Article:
What options are there for nurses with a phd? I am looking into a BSN-PHD program, and it seems like something that is really interesting. I don't want to work as a floor nurse for long, actually I don't want to work as a floor nurse at all. So that's why I'm thinking the BSN-PHD program is a good idea for me. I have heard with a phd you can teach, do research, basically the sky's the limit. Can anyone give me more specific things one can do with a PHD?
Jul 13, '06
by llg, BSN, MSN, PhD Guide
Hmmmm.... It's hard to know what to say about that because the whole BSN-PhD option is still new. The jobs currently available for PhD's all require that the person also have actual experience in nursing -- so, it's hard to say what opportunities will be out there in 5 or 10 years for people with the academic degree but no actual experience in the field.
While I support the development of the BSN-PhD option, I hope that the discipline retains realistic expectations of recent graduates of such programs. In most fields, people who go directly into PhD programs start their academic careers at the lowest rungs on the academic career ladder. For example, they might do a post doc research fellowship and/or work as an Assistant Professor at a university. Such jobs pay less than what a typical staff nurse would make. That's important to remember. It's only after those PhD's get a few years of experience AFTER they graduate that they move into Associate Professor and Professor positions, which pay better.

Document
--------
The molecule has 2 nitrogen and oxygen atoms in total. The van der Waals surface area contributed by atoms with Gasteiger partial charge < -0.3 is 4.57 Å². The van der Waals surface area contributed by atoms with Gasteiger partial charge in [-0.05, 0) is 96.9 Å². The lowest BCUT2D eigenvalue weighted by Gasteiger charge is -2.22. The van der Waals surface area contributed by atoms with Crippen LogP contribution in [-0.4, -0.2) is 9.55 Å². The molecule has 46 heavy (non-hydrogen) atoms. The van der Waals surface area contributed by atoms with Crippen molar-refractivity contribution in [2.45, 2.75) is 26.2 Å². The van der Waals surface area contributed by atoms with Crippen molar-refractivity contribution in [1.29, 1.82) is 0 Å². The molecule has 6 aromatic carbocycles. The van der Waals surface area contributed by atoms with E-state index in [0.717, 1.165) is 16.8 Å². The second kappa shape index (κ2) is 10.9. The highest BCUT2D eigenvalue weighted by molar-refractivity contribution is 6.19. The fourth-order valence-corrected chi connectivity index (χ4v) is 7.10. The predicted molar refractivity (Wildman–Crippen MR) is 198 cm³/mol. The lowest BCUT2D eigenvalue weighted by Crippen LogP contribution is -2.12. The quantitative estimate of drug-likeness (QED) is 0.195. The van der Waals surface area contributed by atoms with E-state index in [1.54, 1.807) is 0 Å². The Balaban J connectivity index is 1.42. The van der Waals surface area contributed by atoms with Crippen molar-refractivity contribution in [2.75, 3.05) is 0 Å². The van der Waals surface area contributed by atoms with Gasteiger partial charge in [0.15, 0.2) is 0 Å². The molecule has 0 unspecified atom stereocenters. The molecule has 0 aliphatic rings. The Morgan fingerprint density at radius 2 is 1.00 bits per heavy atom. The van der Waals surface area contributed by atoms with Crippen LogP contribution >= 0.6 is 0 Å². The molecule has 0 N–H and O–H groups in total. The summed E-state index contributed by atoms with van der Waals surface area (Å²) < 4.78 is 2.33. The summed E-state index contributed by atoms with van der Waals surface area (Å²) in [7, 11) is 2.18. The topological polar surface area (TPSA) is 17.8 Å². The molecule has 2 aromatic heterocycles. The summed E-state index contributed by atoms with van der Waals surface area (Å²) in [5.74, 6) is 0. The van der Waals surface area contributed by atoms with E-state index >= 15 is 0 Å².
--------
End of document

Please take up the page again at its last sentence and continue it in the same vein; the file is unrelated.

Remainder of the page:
In the practice arena, clinical experience is even more important for advancement into higher level (and higher paid) positions. No experienced nurses wants to be "led" or "taught" by someone who has never actually practiced nursing.
If the BSN-PhD programs foster realistic expectations, I think it can work. The students can get "real world" experience as part of their academic program and/or by working part time as a nurse while in school. Then, after graduation, the new PhD could qualify for a mid-level position in education, staff development, administration, research, etc. With a few more years of experience, that person would be ready to advance into higher level positions of leadership.
I did it the conventional way: BSN, 2 years as a staff nurse, MSN, 10 years as a CNS/staff development instructor, PhD.
I now work for a hospital focusing on special projects supporting our nursing resources. I monitor our recruitment and retention, serve as liaison with our local schools of nursing, run our nursing student extern program, teach a few classes, assist/advise the VP for Nursing, and do a little research. The job requires that I have an advanced education -- but it also builds on my many years of experience actually working in hospitals and understanding how nursing is actually practiced in real life.
Good luck to you.
Last edit by llg on Jul 14, '06